There are so many claimants on creating the term ”Britpop’ that you would actually think it was one of the greatest terms ever for a musical genre!
In 2022 there seems to be more people claiming that they made up the word than bands.
The latest round of BBC Britpop docs have the fine broadcaster Stuart Maconie as the inventor of the word in 1994 in a Select article but then they would tell the story on their terms!
Unfortunately, this is a bit like Columbus ‘discovering’ America despite the fact that millions of people were already there.
The word Britpop, like the word punk, has a longer history…
In 1987 John Robb was writing for the now-defunct music paper Sounds. That year Sounds had done a cover feature on the new British punk underground and called it ‘britcore’. Britpop was a piss-take on this and a reference to a word John Robb had already used in his early eighties fanzine, Rox which had been picked up and used by David Stubbs had used in his Monitor fanzine as well.
In the late eighties, Robb often used the term to describe the new northern mini-explosion of guitar bands that was emerging pre-baggy as well as slightly later on bands like St. Etienne.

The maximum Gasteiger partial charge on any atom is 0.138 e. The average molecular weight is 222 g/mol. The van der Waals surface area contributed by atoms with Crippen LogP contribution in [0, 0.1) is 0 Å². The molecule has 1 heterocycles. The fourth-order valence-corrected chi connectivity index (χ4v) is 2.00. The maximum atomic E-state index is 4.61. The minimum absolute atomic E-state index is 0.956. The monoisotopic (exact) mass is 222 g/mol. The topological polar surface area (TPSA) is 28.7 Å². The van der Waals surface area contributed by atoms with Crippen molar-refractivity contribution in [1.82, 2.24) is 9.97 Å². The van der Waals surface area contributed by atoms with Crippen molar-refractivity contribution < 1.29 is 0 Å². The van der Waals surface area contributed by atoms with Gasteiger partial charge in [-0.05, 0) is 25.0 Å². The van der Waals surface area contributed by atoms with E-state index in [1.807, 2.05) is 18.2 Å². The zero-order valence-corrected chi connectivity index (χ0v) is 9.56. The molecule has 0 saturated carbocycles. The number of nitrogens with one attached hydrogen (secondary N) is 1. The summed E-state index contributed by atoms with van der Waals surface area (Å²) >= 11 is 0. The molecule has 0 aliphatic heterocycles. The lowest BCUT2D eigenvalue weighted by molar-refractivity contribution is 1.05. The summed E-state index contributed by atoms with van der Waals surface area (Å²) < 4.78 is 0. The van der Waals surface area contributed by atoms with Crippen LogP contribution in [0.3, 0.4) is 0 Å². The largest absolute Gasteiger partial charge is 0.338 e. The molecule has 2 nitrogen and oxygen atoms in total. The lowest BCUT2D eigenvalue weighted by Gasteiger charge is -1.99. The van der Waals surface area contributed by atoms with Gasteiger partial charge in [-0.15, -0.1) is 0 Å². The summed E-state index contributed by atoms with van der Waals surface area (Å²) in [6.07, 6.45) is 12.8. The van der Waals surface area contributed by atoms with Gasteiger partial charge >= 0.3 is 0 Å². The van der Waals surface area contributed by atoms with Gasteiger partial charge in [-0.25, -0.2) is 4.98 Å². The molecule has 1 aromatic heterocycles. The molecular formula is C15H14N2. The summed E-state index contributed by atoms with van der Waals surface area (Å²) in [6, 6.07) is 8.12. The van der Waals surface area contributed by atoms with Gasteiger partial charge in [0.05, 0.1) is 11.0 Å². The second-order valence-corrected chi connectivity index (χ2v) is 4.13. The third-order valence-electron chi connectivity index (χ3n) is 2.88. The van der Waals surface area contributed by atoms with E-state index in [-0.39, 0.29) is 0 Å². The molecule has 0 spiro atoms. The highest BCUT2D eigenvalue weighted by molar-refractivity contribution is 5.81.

Every now and then in the late eighties/early nineties, he would return to the word, kicking it about, sticking it into reviews in Sounds. That’s what writers did then- make up words for a laugh and see if they would stick like other Robb-isms like ‘noisenik’ and ‘Scallydelic’ and ‘pop/noise’. Some would fail miserably some became the narrative.
The Britpop word sort of hung around and bounced around through the baggy days always slipping through the papers’ subs picky fingers and slowly began to stick and get used by other reviewers and a few years later it became part of the parlance of music press writing without anyone noticing and plenty of people thinking that they had made it up!
Suddenly in the mid-nineties it shot into the mainstream when it became the term for the new music scene built around Oasis versus Blur with the help of Pulp – in other words, the rest of the country working out how to do the Manchester baggy pop thing (but that’s another story) and Britpop was everywhere from book titles to worldwide magazine front covers to TV documentaries.
Maybe people genuinely thought they had come up with the term six years after it had started its journey c/o John Robb…